The great threat of hegemony as the most present mechanism of cultural control in today’s world is exemplified by the subtlety of that presence – often subconscious, couched in persuasion and rhetoric as opposed to dictation, and residing in the background of society concealed by custom, tradition, and social mores.  Hegemony exists in parallel with functional provision, and can be very difficult to distinguish from that, its much more legitimate partner.  Just think for a moment about all of the customs in our culture that we take for granted – certainly some, such as stopping for red lights at intersections, are most functional and prevent much chaos, while others, such as arbitrarily deferring to apparent authority without question, are much more debatably functional.  Most of us will tend to simply follow the crowd in these matters, and “do as the Romans do when in Rome” – i.e. conform – and this is an instance of the root power of hegemony – the herd instinct – the tendency to blindly follow whatever group or individual has demonstrated leadership capacity by whatever means were expedient.  The questioning process, in comparison, is challenging – it continuously requires both internal and external confrontation with mental habits and social power elites.  No wonder we so often just look away from oppression – to directly confront it is no mean feat!            

            Once the social institutions generated by hegemony are set in place by custom and habit, they become accepted across time, and the extensive consequences to the human condition are all too often lost to human perception.  While it is true that hegemony contributes to a more convenient society, it is also true that the price of this convenience is the loss of freedom and creativity, as we become deeply entrained in advancing cultural mediocrity and blank materialism at every turn.  

            Beyond even the questioning of culture and the authority structure is another consideration that impinges upon hegemony – the need to question reality itself.  There is no more basic set of acculturated assumptions than that governing what we accept as real and tangible to the senses.  It is at this point of inquiry that the hegemonic process is most comprehensive and most deeply concealed from investigation, because we so often do not even think of looking here.  Is not what appears to be real to the senses in fact real?  How can my senses deceive me regarding the concrete nature of the world around me? The truth is that they can and do.  As was suggested in a previous Synergy 2009 essay,  Observation,  the very nature of the senses is deceptive by their very biological structure – the world they reveal to our consciousness is only a small fraction of what exists in the universe of observation.  And the conclusions the observations of the senses suggest to our consciousness about what is concrete and what is mutable, and the relations between the two, are highly questionable as well.  One need only take heed of the conclusions of our supreme human cultural achievement, science, to see some examples of just how misleading the evidence of the senses can be.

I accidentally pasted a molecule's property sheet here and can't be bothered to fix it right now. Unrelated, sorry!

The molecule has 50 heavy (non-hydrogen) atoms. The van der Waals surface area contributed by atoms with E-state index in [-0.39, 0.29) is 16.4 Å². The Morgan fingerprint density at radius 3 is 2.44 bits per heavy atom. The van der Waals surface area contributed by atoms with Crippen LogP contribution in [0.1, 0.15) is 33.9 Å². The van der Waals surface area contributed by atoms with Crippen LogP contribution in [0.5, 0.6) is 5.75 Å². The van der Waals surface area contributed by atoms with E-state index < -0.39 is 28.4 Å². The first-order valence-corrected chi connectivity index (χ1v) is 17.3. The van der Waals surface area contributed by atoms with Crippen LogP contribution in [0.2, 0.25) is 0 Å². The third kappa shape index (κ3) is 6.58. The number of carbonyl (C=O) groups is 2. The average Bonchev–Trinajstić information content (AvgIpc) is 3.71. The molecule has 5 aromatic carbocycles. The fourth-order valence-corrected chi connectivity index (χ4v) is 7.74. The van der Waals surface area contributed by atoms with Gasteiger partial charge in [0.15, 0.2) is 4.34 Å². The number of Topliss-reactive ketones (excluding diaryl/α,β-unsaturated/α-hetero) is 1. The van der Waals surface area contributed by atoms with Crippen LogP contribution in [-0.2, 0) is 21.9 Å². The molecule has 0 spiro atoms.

As I sit here typing this essay, the keyboard of my computer seems to be solid enough, as does the surface of the desk supporting it. But the powerful instruments of magnification of science have assured me that the vast majority of both the computer and the desk are empty space, bounded by submicroscopic foci of electromagnetic influence, the whole constituting the sensory experience that I perceive as “solidity”.  As I write this, time seems to be passing, but mathematical analysis has confirmed that this “fourth dimension of existence” is really a sequence of seven additional dimensions beyond basic length, width, and breadth having the appearance of the passage of time to my limited human sense perception.  The very fabric of the universe is so distorted that, if I were to make a fantastic journey traveling always away from Earth to the best indication of the most sensitive instruments of science, and travel long enough, I would eventually return to Earth right where and when I left! Quantum mechanics maintains that it is impossible to simultaneously know the position and velocity of a particle.  If I attempt to make such an observation with instruments of any sensitivity, what is really a wave is collapsed by the intrusion of the measurement into a particle.  And this list goes on and on.  I must accept that what I see in front of me is no more necessarily “real” than what I fantasize within me, it just appears so. And cultural hegemony creates these appearances. 

             The first step away from the “prison of culture” is absolutely to question everything that occurs within our physical matrix in every way possible, beginning with the supposed flights of imagination and fantasy that are only one small step away from realization, if we could only see this.  It is our blind hegemony that defines one reality and denies another, perhaps many others, perhaps even an infinite range of others.  Somewhere within that range are undreamed of possibilities of expression awaiting discovery by open minds and free awareness.  So, my friends, the key to knowing genuine freedom is asking questions, and then having the courage to follow them where they may lead us!


                                                                                  - With Love, Alan -

                                                                (Copyright 2009, by Alan Schneider)